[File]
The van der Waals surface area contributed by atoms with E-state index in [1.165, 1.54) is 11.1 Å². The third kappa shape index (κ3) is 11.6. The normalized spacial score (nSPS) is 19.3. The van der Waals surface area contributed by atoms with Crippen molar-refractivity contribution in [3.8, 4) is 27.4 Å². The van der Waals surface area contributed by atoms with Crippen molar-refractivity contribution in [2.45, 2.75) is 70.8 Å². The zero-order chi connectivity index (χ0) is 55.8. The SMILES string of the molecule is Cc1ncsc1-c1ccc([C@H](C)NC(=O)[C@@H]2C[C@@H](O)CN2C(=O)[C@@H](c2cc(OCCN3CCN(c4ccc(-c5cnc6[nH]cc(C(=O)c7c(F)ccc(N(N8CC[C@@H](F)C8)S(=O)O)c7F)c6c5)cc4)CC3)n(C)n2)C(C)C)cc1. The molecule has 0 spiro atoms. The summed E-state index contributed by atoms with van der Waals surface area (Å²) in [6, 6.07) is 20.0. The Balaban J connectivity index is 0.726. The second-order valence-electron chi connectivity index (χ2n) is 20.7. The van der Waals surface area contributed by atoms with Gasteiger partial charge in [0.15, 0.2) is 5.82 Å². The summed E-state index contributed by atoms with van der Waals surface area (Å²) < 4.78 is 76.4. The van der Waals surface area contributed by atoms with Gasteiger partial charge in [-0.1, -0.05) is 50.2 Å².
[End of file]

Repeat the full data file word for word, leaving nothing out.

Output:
The van der Waals surface area contributed by atoms with E-state index in [1.165, 1.54) is 11.1 Å². The third kappa shape index (κ3) is 11.6. The normalized spacial score (nSPS) is 19.3. The van der Waals surface area contributed by atoms with Crippen molar-refractivity contribution in [3.8, 4) is 27.4 Å². The van der Waals surface area contributed by atoms with Crippen molar-refractivity contribution in [2.45, 2.75) is 70.8 Å². The zero-order chi connectivity index (χ0) is 55.8. The SMILES string of the molecule is Cc1ncsc1-c1ccc([C@H](C)NC(=O)[C@@H]2C[C@@H](O)CN2C(=O)[C@@H](c2cc(OCCN3CCN(c4ccc(-c5cnc6[nH]cc(C(=O)c7c(F)ccc(N(N8CC[C@@H](F)C8)S(=O)O)c7F)c6c5)cc4)CC3)n(C)n2)C(C)C)cc1. The molecule has 0 spiro atoms. The summed E-state index contributed by atoms with van der Waals surface area (Å²) in [6, 6.07) is 20.0. The Balaban J connectivity index is 0.726. The second-order valence-electron chi connectivity index (χ2n) is 20.7. The van der Waals surface area contributed by atoms with Gasteiger partial charge in [0.15, 0.2) is 5.82 Å². The summed E-state index contributed by atoms with van der Waals surface area (Å²) < 4.78 is 76.4. The van der Waals surface area contributed by atoms with Gasteiger partial charge in [-0.1, -0.05) is 50.2 Å².